The UK’s Financial Conduct Authority (FCA) has proposed to allow asset managers to ‘bundle’ payments for third-party research and broker fees, reversing a key part of the EU’s Markets in Financial Instruments Directive (MiFID II), says Mark Shaw, Pinsent Masons partner, in a briefing note on 11 April. 

The proposal is set to give UK buyside firms, such as asset managers, greater flexibility on how they can purchase investment research. This move shows a change of stance by the regulator on the EU’s “unbundling” rules, which it supported initially prior to Brexit, the international law firm said.

Under MiFID II, asset managers must pay separately for research and trade execution services. Investment research can be paid for by asset managers in one of two ways - by the firm itself out of its own resources; or from a dedicated research payment account (RPA). The so-called ‘research unbundling’ rules came into effect on 3 January 2018. Following the FCA’s initial review in 2019, the regulator said that the rules had improved asset managers’ accountability over costs, saving millions for investors.

In a recent consultation paper, the FCA stated that the current options available to UK asset managers are “either operationally complex or may favour larger firms, impacting competition”. It was also concerned that the current regime could impede UK asset managers’ ability to purchase investment research produced outside the UK.

Asset management expert Mark Shaw of Pinsent Masons said the FCA’s proposal to reverse the rules is a recognition of elements that did not ultimately benefit consumers or the market, and indicates a willingness to make incremental improvements.

“While MiFID II had noble objectives – including to increase transparency, better protect investors and reinforce confidence – there are certain areas where it overreached and caused adverse consequences,” he said. “The research unbundling rules were one of these areas, which led to there being less coverage of smaller and mid-sized companies.”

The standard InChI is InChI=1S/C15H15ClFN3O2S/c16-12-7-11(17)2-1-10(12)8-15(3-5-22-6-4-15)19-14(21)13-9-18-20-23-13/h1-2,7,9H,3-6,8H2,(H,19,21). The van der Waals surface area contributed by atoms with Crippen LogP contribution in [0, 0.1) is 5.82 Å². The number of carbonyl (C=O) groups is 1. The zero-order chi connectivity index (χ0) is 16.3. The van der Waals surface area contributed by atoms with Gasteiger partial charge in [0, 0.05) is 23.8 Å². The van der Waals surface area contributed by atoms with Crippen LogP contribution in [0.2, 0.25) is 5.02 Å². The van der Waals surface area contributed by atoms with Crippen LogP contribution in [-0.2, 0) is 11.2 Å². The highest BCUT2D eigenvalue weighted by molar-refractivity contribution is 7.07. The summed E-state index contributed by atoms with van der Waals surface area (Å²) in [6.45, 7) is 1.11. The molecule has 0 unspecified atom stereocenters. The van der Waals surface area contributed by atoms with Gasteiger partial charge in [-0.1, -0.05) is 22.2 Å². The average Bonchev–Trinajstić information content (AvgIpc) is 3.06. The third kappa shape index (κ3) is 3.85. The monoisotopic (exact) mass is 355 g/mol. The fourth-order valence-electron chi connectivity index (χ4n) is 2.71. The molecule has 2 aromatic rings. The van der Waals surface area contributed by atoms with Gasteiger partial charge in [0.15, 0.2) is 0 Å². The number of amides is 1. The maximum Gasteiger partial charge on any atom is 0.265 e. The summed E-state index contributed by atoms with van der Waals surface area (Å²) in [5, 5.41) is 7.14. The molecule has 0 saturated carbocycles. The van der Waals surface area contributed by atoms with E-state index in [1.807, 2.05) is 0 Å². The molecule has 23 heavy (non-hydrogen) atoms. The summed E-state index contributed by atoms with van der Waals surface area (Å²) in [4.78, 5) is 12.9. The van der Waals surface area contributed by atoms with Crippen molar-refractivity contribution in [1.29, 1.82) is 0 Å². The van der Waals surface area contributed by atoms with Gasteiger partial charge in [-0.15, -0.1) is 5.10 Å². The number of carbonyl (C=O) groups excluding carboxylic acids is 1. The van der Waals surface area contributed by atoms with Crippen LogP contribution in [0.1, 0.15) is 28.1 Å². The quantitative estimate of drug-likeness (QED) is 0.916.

However, the effect of the reversal would take a while to kick in. He added: “The problem with this reversal is that most brokerages and banks disbanded their research departments after the research unbundling rules under MiFID II came in, so it’s unlikely that we’ll see any immediate benefit – although this might be something that could gradually return over time.”

The EU has also recognised this issue. While the benefit of cost transparency has been recognised, the MiFID II rules have adversely impacted independent research. Shaw pointed out that the FCA rule change is mirroring the changes that have also been proposed, albeit not enacted, within the EU to enhance visibility and access to capital for small and medium-sized listed companies.

“Since Brexit, there is always a question of regulatory divergence. Here, the FCA’s approach is similar to that proposed by the European Commission at the end of 2022 for a similar amendment to MiFID II. The EU process is currently with the European Council and, being a Directive, would still need two years to be enacted into the laws of member states, once published. So the UK will at least be able to get the jump on the EU in terms of reinvigorating its equities research,” said Shaw.

The FCA’s consultation on the proposed reversal of the ’unbundling’ rules will close on 5 June and the FCA aims to publish any updates to the rules shortly after.